Serious Problems Experienced by People with Disabilities Living in Atlantic Canada

Executive Summary

This research report examines the legal and other serious problems identified by 28 participants who live with disabilities in Atlantic Canada, with a focus on New Brunswick. The New Brunswick Disability Executive Network assisted with the recruitment of research participants. People with disabilities who participated in this research were asked a series of questions related to the types of legal issues or other serious problems that they may have encountered over the past three years. They were asked what actions they took to try and resolve the problems they experienced and to describe the outcomes of those efforts. Participants were also asked about the impact that these problems, and the efforts they took to resolve them, had on their lives.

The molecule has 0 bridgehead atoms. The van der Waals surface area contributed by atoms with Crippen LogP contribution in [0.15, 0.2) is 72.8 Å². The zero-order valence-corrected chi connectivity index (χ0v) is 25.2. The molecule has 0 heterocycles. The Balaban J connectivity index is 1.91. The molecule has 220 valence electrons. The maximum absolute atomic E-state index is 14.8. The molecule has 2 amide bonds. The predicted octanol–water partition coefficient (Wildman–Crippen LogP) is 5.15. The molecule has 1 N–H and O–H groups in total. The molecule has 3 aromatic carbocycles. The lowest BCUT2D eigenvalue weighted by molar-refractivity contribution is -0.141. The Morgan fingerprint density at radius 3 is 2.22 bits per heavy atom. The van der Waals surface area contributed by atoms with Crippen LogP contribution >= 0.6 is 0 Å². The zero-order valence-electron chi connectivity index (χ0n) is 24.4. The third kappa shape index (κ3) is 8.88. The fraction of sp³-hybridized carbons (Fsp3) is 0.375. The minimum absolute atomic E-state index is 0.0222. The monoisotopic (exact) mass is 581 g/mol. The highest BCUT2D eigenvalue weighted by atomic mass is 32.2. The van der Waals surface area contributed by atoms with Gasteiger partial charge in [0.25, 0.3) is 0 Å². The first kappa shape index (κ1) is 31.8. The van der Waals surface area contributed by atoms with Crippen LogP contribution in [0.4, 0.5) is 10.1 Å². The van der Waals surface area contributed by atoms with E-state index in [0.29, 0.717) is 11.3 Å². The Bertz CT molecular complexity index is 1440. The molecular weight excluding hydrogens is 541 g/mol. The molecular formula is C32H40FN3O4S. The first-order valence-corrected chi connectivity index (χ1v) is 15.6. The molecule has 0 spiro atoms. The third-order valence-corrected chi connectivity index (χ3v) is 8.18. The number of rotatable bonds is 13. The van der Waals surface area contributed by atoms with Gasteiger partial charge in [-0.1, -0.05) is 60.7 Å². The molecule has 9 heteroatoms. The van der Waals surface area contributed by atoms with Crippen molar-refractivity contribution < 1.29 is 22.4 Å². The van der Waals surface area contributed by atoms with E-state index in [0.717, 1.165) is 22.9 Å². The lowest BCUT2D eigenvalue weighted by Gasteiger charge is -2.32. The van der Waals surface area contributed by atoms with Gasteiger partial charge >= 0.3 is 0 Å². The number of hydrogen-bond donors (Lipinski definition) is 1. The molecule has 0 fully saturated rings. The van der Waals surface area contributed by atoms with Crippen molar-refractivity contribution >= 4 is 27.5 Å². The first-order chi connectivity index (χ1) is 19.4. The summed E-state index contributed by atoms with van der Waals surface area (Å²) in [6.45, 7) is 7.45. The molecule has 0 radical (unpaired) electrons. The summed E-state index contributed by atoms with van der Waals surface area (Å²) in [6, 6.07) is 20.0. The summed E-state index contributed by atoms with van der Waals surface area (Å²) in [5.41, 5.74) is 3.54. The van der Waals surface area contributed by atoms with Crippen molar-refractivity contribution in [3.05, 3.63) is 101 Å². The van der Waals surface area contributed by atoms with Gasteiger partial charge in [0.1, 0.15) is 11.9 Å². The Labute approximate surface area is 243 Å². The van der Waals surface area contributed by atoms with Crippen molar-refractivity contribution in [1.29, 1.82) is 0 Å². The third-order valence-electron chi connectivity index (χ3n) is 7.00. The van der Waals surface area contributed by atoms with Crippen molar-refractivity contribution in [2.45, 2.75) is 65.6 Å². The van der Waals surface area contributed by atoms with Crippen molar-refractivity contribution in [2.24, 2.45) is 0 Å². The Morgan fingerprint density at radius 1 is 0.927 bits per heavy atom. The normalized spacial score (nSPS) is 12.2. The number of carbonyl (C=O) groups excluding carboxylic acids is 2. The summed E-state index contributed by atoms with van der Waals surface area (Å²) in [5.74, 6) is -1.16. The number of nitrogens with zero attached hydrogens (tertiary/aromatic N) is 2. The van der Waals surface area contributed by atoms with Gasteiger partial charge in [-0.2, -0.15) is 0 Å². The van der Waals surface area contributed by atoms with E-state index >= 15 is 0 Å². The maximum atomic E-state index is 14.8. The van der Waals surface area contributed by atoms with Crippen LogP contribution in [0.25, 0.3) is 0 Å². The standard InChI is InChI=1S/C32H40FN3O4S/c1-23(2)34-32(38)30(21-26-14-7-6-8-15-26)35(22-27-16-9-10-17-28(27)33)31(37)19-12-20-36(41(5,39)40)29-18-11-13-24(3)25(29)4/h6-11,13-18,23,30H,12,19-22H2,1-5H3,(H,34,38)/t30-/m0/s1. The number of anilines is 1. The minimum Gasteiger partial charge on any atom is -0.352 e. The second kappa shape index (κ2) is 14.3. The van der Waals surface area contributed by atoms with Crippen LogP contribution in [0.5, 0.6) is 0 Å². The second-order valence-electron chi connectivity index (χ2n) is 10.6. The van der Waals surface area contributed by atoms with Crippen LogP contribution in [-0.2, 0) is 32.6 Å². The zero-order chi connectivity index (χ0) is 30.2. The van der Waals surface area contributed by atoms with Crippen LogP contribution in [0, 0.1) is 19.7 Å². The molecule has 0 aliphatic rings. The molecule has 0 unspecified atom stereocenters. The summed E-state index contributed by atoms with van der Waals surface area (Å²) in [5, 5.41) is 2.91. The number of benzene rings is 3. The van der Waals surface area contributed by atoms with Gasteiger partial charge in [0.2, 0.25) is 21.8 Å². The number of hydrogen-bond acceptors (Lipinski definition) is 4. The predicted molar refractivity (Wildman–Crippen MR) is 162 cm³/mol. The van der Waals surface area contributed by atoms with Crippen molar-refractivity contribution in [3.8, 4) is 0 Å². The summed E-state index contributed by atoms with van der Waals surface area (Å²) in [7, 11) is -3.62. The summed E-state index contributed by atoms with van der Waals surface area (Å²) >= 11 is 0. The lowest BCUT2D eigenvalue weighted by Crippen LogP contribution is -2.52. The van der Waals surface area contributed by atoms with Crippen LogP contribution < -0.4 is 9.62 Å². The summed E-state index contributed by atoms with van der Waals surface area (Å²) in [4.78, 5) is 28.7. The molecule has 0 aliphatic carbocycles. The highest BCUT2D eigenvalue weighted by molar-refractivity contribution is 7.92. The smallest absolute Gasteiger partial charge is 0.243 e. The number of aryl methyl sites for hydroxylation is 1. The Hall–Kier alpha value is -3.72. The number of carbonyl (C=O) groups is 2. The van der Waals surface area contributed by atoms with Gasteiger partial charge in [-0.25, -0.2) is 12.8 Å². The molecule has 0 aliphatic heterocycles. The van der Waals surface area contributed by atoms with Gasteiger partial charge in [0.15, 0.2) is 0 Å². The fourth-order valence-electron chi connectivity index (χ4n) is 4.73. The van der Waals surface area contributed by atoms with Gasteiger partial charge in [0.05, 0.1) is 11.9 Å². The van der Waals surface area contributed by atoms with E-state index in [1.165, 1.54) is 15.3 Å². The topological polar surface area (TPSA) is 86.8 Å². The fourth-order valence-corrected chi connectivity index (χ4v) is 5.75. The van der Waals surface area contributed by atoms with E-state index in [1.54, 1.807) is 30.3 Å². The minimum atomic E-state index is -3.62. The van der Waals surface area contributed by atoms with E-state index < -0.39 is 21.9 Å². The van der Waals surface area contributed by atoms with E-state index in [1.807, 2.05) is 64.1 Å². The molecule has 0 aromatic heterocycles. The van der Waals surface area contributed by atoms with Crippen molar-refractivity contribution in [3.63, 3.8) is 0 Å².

The overwhelming majority of respondents, who had a variety of disabilities, identified the poor accessibility of the public and private built environment – the human-made landscape, including buildings, houses, streets, parks, and public spaces – as the most serious problem they encountered. They reported on the impact of crumbling municipal infrastructure, weak adherence to the principles of universal design, inaccessible buildings, and limited transportation options. This common, cross-cutting theme kept respondents isolated and prevented many people with disabilities from accessing the services they need, like government services, health appointments, recreational activities, and convenient transportation options.

Other key problems experienced could be categorized under the following themes: